InsideRadio featured the new partnership between XAPPmedia and Federated Media in part one of their "exclusive series on how radio is using digital in groundbreaking ways." Federated Media recently hired XAPPmedia to develop a custom Alexa skill for its country “B100” WBYT South Bend radio station to give listeners access to its audio content through their Alexa-enabled devices.
Internet radio audience has grown quickly. The industry commands somewhere between 600 – 900 million monthly listeners globally depending on which analysis you choose to cite. In the U.S., 57% of the population listens monthly and 50% weekly. The growth will allow Internet radio and streaming music services to capture an increasing share of the $42 billion in mobile advertising forecasted for 2016.
A continuous string of comments from record labels and a few musicians might make you think that streaming services somehow don’t pay artists for their work. This is factually incorrect as a few recent announcements from Pandora, Spotify and YouTube attest.
IFPI just released its annual Global Music Report and it always creates a lot of news, but little of it goes beyond the narrative forwarded by the report. However, as with all of these releases by recording industry associations it is often worthwhile to go behind the numbers to see what is really going on and the motives behind the narrative.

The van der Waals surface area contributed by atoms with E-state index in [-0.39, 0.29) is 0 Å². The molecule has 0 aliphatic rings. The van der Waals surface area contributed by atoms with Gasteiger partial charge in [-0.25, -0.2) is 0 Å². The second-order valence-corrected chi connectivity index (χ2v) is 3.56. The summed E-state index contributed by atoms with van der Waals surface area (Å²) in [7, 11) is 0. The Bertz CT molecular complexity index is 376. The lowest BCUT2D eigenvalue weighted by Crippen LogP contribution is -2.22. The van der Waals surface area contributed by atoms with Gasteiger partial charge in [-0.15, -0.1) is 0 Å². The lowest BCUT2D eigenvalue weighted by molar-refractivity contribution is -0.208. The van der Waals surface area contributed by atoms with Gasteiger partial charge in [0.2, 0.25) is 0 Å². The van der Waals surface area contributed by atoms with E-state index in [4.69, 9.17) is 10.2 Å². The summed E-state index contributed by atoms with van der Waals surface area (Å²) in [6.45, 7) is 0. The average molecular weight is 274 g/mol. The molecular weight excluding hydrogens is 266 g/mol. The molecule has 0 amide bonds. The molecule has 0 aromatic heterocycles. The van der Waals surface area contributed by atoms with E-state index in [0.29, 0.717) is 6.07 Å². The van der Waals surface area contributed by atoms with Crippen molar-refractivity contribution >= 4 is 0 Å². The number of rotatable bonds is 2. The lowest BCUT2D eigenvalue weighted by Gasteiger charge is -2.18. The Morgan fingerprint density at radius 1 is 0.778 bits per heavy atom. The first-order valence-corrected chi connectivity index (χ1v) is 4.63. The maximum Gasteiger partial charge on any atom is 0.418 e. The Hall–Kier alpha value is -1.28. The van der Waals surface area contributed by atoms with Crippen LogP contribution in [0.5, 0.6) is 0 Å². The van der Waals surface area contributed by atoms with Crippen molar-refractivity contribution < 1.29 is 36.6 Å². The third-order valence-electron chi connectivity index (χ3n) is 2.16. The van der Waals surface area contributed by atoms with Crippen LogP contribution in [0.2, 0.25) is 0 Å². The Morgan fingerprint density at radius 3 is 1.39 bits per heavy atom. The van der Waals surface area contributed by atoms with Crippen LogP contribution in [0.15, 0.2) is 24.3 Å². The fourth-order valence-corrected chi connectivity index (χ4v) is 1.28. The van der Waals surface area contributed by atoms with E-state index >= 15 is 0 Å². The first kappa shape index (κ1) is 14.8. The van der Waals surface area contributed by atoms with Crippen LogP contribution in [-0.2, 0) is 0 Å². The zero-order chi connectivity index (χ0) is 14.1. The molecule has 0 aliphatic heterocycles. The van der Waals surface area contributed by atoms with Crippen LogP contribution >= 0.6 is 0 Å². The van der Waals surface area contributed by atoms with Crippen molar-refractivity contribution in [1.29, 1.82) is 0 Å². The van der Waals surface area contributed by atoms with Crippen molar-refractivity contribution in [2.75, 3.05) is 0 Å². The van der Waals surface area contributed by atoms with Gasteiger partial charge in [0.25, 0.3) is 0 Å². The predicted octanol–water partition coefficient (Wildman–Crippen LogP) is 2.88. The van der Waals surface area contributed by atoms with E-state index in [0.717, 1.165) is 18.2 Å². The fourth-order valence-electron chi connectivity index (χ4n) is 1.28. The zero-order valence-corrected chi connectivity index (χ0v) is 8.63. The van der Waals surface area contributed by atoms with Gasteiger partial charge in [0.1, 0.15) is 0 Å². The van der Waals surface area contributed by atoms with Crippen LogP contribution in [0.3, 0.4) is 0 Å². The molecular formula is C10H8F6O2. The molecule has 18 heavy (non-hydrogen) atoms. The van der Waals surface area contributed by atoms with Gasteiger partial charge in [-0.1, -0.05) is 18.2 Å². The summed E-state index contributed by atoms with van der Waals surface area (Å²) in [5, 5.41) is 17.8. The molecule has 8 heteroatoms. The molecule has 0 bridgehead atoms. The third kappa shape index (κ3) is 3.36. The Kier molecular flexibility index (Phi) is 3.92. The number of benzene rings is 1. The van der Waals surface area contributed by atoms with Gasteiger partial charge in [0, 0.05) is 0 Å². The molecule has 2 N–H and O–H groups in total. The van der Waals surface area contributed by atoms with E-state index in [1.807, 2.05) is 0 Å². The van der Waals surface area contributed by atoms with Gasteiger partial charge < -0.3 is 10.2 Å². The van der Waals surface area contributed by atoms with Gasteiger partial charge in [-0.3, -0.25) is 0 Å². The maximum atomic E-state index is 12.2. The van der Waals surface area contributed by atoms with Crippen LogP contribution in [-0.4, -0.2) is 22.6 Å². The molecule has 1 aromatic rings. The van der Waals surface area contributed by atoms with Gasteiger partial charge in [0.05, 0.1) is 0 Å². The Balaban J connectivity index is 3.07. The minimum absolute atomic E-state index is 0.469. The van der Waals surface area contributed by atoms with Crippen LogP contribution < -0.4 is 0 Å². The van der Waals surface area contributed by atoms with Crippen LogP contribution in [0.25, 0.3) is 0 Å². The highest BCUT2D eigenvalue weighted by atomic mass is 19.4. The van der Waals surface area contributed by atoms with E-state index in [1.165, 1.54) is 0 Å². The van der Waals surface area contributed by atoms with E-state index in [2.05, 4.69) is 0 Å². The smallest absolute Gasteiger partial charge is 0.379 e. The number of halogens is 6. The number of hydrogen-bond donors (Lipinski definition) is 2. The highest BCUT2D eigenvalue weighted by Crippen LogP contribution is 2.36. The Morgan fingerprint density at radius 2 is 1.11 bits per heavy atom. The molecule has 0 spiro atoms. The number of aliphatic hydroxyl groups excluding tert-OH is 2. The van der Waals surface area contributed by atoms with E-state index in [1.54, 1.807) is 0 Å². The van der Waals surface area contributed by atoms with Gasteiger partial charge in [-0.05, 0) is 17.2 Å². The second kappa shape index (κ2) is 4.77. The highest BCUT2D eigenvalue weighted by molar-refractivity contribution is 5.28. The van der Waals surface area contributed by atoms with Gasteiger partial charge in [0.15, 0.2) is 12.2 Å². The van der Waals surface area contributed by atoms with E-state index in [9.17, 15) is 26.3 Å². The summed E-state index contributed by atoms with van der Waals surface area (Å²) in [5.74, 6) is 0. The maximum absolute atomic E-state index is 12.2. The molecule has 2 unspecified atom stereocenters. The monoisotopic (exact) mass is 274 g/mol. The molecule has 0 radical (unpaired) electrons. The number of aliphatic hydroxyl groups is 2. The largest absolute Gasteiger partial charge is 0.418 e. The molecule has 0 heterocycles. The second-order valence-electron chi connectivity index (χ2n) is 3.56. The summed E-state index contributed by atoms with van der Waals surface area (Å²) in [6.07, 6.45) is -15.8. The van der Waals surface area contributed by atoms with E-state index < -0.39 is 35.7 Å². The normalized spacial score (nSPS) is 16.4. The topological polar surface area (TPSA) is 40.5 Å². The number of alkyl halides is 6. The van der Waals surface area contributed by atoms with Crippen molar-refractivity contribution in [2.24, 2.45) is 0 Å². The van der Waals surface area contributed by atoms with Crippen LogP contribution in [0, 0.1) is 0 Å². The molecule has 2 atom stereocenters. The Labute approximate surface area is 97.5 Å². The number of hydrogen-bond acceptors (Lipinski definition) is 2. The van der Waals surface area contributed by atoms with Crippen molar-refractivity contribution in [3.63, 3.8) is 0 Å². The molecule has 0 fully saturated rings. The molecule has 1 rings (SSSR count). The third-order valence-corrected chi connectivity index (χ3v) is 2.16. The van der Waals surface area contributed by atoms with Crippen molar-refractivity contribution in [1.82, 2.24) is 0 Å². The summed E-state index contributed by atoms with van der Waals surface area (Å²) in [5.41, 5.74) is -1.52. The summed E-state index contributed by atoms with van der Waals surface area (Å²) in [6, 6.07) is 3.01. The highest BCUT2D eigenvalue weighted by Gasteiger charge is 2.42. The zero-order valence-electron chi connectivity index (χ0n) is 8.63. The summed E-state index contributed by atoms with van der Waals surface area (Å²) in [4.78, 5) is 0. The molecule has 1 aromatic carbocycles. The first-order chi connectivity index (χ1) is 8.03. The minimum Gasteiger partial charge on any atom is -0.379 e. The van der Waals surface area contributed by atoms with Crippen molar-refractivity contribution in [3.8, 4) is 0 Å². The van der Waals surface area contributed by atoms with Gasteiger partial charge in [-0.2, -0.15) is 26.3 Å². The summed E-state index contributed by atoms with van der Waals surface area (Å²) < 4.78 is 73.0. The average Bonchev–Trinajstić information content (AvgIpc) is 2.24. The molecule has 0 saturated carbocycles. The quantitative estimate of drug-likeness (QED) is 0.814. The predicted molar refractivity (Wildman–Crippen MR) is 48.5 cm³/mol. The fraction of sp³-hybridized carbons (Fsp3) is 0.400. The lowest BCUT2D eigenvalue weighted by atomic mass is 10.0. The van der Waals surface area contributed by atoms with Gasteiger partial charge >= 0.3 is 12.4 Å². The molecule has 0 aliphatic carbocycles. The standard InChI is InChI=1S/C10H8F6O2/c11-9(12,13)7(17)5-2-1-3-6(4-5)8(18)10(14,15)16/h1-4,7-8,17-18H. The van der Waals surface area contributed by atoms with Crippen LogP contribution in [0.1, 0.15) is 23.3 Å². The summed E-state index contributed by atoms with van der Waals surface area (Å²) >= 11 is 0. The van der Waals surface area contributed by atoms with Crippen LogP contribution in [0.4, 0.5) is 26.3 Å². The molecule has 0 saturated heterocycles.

A recent Digital Music News headline claimed, “There Are Nearly 90 Million People Paying for Streaming Music.” Its numbers add up to 87.5 million if you buy into two assumptions. First, that Apple Music will shortly grow from 11 to 15 million subscribers. Second, you must buy into the conclusion that Satellite subscribers are streaming subscribers.
In a contributed Adotas article, XAPPmedia’s Bret Kinsella reviews the data confirming why audio advertising is a lucrative opportunity for marketers. Rapidly growing audiences for internet radio, music streaming, podcasts and radio simulcasts are delivering monetization for broadcasters and unmatched mobile conversion rates for advertisers.
RIAA leadership is once again mis-reading the organization’s own data to suggest that vinyl is a better revenue generator than ad-supported streaming. Vinyl actually accounts for about one-third the level of ad-supported streaming and about one-sixth of streaming revenue overall.
Larry Rosin of Edison Research presented new data about broadcast radio and other audio listeners in Nashville last week at the Country Music Seminar. The conclusions include recommended strategies and line up around a core set of differentiators that offer broadcasters a competitive edge in an increasingly crowded audio landscape.